The Interior Department said the latest numbers available show that visitors spent more than $105 million in the Moab area, supporting 1,650 jobs.

SALT LAKE CITY — A new report shows the wide range of economic impact to Utah's economy from Department of Interior-managed lands, with nearly $14 million that was infused in the last fiscal year.

That impact, detailed Monday, includes 83,292 jobs in fields ranging from energy and mineral development to tourism and outdoor recreation.

Of those Utah jobs, close to 22,000 are directly from the oil and gas fields and more than 950 come from coal mining-related activities.

Nationwide, the activities of the Interior Department contributed $385 billion to the U.S. economy and supported more than 2 million jobs in 2011, according to the report.

“The Interior Department has a uniquely diverse mission that benefits the American people by promoting tourism, outdoor recreation, energy development and other economic activities that fuel local economies in Utah,” said Secretary of the Interior Ken Salazar. “This report underscores that there are real, lasting impacts on communities and small businesses across the country where Interior is helping to strengthen economies and support families.”

Visits to Utah's national parks and monuments reached nearly 21 million for the year. The Interior Department said the latest numbers available show that visitors spent more than $105 million in the Moab area, supporting 1,650 jobs.

Overall, Americans and foreign visitors made nearly 435 million visits to Interior-managed lands. These visits supported more than 403,000 jobs and contributed about $48.7 billion in economic activity, the new analysis says.

Managed by the U.S. Fish and Wildlife Service — a branch of the Interior Department — Utah's wildlife refuges saw more than 42,000 visitors last year who spent an average of nearly $70 during their visit.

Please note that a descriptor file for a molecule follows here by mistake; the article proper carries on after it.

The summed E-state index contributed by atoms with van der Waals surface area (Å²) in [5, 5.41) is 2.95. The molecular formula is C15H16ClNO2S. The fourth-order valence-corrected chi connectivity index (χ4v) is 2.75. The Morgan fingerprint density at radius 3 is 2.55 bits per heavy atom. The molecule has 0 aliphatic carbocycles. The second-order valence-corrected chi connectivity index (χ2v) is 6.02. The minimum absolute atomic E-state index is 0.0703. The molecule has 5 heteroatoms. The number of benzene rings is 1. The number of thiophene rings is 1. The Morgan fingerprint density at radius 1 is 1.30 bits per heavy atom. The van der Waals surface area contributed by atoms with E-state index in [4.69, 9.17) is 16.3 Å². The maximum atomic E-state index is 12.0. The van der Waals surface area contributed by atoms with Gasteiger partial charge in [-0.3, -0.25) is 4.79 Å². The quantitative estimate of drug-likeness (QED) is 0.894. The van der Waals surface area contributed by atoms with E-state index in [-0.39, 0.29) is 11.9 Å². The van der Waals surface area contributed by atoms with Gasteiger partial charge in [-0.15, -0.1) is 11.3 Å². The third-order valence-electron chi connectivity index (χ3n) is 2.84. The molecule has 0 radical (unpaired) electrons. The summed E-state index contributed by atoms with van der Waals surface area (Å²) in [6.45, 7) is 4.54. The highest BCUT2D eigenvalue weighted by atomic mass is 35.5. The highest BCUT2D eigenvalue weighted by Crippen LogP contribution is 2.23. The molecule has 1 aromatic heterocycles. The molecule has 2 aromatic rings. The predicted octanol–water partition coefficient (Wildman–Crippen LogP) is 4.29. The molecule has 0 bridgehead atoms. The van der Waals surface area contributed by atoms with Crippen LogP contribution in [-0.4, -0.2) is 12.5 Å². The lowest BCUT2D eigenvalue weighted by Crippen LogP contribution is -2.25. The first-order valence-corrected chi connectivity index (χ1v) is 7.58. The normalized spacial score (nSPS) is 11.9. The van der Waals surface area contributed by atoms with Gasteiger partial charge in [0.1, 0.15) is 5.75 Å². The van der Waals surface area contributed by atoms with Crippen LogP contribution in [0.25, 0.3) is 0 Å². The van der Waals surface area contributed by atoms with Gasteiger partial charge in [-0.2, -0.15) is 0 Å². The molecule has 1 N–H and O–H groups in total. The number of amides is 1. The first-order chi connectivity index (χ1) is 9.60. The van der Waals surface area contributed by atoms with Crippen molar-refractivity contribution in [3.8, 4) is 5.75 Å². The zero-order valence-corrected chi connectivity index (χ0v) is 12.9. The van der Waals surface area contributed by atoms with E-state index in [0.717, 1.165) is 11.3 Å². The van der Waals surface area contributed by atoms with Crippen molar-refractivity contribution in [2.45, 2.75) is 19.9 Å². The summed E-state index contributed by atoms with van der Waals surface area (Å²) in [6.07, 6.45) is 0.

Some groups, however, reacted with criticism of the report. A regional association representing the oil and gas industry said Salazar underplayed that sector's contribution.

"By lumping all energy sources together in the Executive Summary and throughout the document, the true contribution of the oil and natural gas industry is not readily apparent,” said Kathleen Sgamma, a spokeswoman for the Western Energy Alliance.

“By analyzing the numbers, it’s apparent that the oil and natural gas industry provides $238.5 billion and 1.3 million jobs, or 62 percent of the total economic value and 56 percent of the jobs that the Department of the Interior claims in its report. This is not value generated by the government – it’s the result of private sector investment, technical innovation, and productive activity on public lands.”

The report, "The Department of the Interior’s Economic Contributions," highlights the broad range of activities managed by the federal agency — activities that evoke controversy, pit competing interests against each other and are the stage of many a political fight, especially in the West.

Such diversity includes the need to manage public lands for "protection" in the face of demand for natural resources and livestock grazing policies that environmentalists contend in many cases compromise natural habitat for wildlife.

While a smaller part of Utah's economy than some of its neighbors in the Intermountain West, the grazing and timber industry created nearly 1,260 direct jobs in state in 2011 and, overall, supported 1,650 jobs.

"Timber and grazing activities support small and family-owned businesses and enterprises," the report said.

The economic activity and employment supported by cattle and sheep using BLM rangeland represents a small but important share of the total value of the sheep and cattle sector in the Western states, according to the report.

For the period tracked in the report, forage on Bureau of Land Management land in Nevada accounted for 37 pecent of the sales value of Nevada's livestock production, followed by Utah's at 18.6 percent.

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